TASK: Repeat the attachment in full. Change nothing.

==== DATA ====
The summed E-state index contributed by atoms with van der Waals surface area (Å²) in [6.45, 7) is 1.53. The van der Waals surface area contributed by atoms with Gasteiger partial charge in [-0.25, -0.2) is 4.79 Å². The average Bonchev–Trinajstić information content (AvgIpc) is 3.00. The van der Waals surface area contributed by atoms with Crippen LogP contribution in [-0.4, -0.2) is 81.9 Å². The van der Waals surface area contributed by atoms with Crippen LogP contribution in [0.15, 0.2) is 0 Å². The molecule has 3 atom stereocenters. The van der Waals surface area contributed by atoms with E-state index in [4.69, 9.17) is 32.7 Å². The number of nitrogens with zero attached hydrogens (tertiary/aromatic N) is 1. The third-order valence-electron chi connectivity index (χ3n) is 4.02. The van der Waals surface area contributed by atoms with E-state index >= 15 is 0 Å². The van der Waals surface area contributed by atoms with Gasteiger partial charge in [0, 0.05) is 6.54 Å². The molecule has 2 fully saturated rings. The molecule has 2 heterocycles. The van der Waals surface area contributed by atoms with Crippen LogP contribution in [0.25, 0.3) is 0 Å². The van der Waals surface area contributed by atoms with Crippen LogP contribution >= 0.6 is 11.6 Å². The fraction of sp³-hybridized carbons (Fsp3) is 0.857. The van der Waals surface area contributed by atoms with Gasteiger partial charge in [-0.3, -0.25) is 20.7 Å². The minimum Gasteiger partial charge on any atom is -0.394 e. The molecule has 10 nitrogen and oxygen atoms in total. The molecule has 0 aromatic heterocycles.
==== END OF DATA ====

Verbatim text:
The summed E-state index contributed by atoms with van der Waals surface area (Å²) in [6.45, 7) is 1.53. The van der Waals surface area contributed by atoms with Gasteiger partial charge in [-0.25, -0.2) is 4.79 Å². The average Bonchev–Trinajstić information content (AvgIpc) is 3.00. The van der Waals surface area contributed by atoms with Crippen LogP contribution in [-0.4, -0.2) is 81.9 Å². The van der Waals surface area contributed by atoms with Crippen LogP contribution in [0.15, 0.2) is 0 Å². The molecule has 3 atom stereocenters. The van der Waals surface area contributed by atoms with E-state index in [4.69, 9.17) is 32.7 Å². The number of nitrogens with zero attached hydrogens (tertiary/aromatic N) is 1. The third-order valence-electron chi connectivity index (χ3n) is 4.02. The van der Waals surface area contributed by atoms with E-state index >= 15 is 0 Å². The van der Waals surface area contributed by atoms with Gasteiger partial charge in [0, 0.05) is 6.54 Å². The molecule has 2 fully saturated rings. The molecule has 2 heterocycles. The van der Waals surface area contributed by atoms with Crippen LogP contribution in [0.25, 0.3) is 0 Å². The van der Waals surface area contributed by atoms with Crippen LogP contribution >= 0.6 is 11.6 Å². The fraction of sp³-hybridized carbons (Fsp3) is 0.857. The van der Waals surface area contributed by atoms with Gasteiger partial charge in [-0.3, -0.25) is 20.7 Å². The minimum Gasteiger partial charge on any atom is -0.394 e. The molecule has 10 nitrogen and oxygen atoms in total. The molecule has 0 aromatic heterocycles.